Saturday, March 12, 2011

A Promissory Estoppel Scenario: Singapore Law

Discusses a scenario of promissory estoppel in Singapore contract law.

Scenario: Jane was an accomplished pianist and was also a part-time tutor giving piano lessons to promising students. Grace, a typist working with a marketing firm, engaged the services of Jane, after having failed her previous piano exams under three different tutors. The exams were scheduled during the last week of the month, in October. There were a total of ten lessons and the fees payable by Grace to Jane was $500 per lesson.

After five lessons, Grace informed Jane that she was unable to continue with her piano lessons as her mother was suffering from cancer and the treatment costs were rather high, making it practically impossible for her to pay $500 per lesson for the remaining five piano lessons. Jane felt sorry for Grace as she was one of her promising students. Out of pity, she agreed to collect a nominal sum of $150 per lesson for the remaining five lessons.

Grace was grateful for the kindness showered by Jane and continued with her piano lessons. However, soon after Grace had cleared her exams, Jane demanded on being paid the balance of $1,750 for the last five lessons.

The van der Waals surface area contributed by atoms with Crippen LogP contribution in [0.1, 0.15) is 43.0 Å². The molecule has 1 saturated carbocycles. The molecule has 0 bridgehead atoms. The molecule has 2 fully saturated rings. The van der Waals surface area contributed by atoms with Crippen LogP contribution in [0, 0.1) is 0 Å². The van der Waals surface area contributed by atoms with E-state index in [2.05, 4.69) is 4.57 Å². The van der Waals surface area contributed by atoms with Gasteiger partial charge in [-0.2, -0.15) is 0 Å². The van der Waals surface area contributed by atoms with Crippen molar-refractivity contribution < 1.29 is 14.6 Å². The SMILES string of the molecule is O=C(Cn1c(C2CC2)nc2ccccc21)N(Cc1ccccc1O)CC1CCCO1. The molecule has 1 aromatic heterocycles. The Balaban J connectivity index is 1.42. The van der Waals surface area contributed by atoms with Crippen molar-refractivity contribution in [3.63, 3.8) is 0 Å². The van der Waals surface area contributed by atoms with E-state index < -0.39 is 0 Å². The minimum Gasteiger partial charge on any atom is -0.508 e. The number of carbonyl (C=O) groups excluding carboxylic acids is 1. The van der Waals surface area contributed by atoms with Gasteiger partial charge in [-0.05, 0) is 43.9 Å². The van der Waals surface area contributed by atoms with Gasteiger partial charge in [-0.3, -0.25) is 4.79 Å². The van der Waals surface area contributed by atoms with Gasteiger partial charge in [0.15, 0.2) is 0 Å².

Advise Grace as to whether Jane will be able to successfully claim the $1,750 from her.

1. Introduction
The main issue identified in this case would be whether Jane is legally justified to claim the $1,750 as balance payments of five piano lessons from Grace.

2. Legal Principle Involved
Firstly, we need to examine if there was a contract in the first place. There are four elements that make up a contract and they are offer, acceptance, consideration and intention to create legal relations. All four factors must be present before a contract is formed:

  • Offer: an expression made by one party (”offeror”) to another party (”offeree”) communicating the offeror’s willingness to perform a promise. [2] This means that one person must make an offer or promise to another person in exchange for something. In this case, Grace had made an offer to pay Jane $500 per lesson in exchange for piano lessons. This arrangement was good for 10 lessons leading up to a piano exam. It is construed that there was an offer in this case.
  • Acceptance: once an offer is made by one party, the other party must agree to the offer and this is made known to the offeror. In this case, there was obviously an acceptance of offer since lessons started and payment was made in exchange for piano lessons. How the acceptance was made (whether in writing, orally or by conduct) is not known, but it is likely that Grace either had to sign a lesson form or went into a verbal agreement with Jane. This is acceptable and hence, there was acceptance of the offer...more>>

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